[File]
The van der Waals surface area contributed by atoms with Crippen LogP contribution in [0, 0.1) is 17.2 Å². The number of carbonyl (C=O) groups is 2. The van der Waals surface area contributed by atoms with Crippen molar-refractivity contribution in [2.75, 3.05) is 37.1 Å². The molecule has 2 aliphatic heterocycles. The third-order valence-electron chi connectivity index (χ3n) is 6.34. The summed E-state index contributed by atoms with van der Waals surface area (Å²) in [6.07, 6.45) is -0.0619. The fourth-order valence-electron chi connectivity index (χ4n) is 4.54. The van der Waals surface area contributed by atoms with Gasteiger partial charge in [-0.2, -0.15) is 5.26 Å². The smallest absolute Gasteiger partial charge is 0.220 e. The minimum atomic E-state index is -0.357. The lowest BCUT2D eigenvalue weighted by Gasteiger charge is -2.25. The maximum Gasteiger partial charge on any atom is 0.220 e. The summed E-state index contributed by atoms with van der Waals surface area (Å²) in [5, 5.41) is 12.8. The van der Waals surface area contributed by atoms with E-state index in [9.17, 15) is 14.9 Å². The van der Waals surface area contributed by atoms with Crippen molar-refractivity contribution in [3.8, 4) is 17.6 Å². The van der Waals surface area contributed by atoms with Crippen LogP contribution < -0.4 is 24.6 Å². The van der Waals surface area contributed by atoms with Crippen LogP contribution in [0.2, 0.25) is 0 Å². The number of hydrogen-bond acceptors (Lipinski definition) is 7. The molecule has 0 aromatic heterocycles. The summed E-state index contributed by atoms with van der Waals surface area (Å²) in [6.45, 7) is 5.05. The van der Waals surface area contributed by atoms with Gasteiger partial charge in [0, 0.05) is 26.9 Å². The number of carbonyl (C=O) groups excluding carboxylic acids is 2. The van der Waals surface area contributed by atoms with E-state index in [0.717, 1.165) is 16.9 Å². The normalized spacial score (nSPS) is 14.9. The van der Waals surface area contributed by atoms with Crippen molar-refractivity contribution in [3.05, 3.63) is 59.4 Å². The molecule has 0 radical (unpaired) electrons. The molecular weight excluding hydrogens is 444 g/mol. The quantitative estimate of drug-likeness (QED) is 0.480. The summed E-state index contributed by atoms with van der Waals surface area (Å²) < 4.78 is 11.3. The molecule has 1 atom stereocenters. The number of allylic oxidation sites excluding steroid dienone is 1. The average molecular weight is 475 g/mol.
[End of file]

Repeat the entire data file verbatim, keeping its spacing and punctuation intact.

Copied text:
The van der Waals surface area contributed by atoms with Crippen LogP contribution in [0, 0.1) is 17.2 Å². The number of carbonyl (C=O) groups is 2. The van der Waals surface area contributed by atoms with Crippen molar-refractivity contribution in [2.75, 3.05) is 37.1 Å². The molecule has 2 aliphatic heterocycles. The third-order valence-electron chi connectivity index (χ3n) is 6.34. The summed E-state index contributed by atoms with van der Waals surface area (Å²) in [6.07, 6.45) is -0.0619. The fourth-order valence-electron chi connectivity index (χ4n) is 4.54. The van der Waals surface area contributed by atoms with Gasteiger partial charge in [-0.2, -0.15) is 5.26 Å². The smallest absolute Gasteiger partial charge is 0.220 e. The minimum atomic E-state index is -0.357. The lowest BCUT2D eigenvalue weighted by Gasteiger charge is -2.25. The maximum Gasteiger partial charge on any atom is 0.220 e. The summed E-state index contributed by atoms with van der Waals surface area (Å²) in [5, 5.41) is 12.8. The van der Waals surface area contributed by atoms with E-state index in [9.17, 15) is 14.9 Å². The van der Waals surface area contributed by atoms with Crippen molar-refractivity contribution in [3.8, 4) is 17.6 Å². The van der Waals surface area contributed by atoms with Crippen LogP contribution < -0.4 is 24.6 Å². The van der Waals surface area contributed by atoms with Crippen LogP contribution in [0.2, 0.25) is 0 Å². The number of hydrogen-bond acceptors (Lipinski definition) is 7. The molecule has 0 aromatic heterocycles. The summed E-state index contributed by atoms with van der Waals surface area (Å²) in [6.45, 7) is 5.05. The van der Waals surface area contributed by atoms with Gasteiger partial charge in [0, 0.05) is 26.9 Å². The number of carbonyl (C=O) groups excluding carboxylic acids is 2. The van der Waals surface area contributed by atoms with E-state index in [0.717, 1.165) is 16.9 Å². The normalized spacial score (nSPS) is 14.9. The van der Waals surface area contributed by atoms with Crippen molar-refractivity contribution in [3.05, 3.63) is 59.4 Å². The molecule has 0 radical (unpaired) electrons. The molecular weight excluding hydrogens is 444 g/mol. The quantitative estimate of drug-likeness (QED) is 0.480. The summed E-state index contributed by atoms with van der Waals surface area (Å²) < 4.78 is 11.3. The molecule has 1 atom stereocenters. The number of allylic oxidation sites excluding steroid dienone is 1. The average molecular weight is 475 g/mol.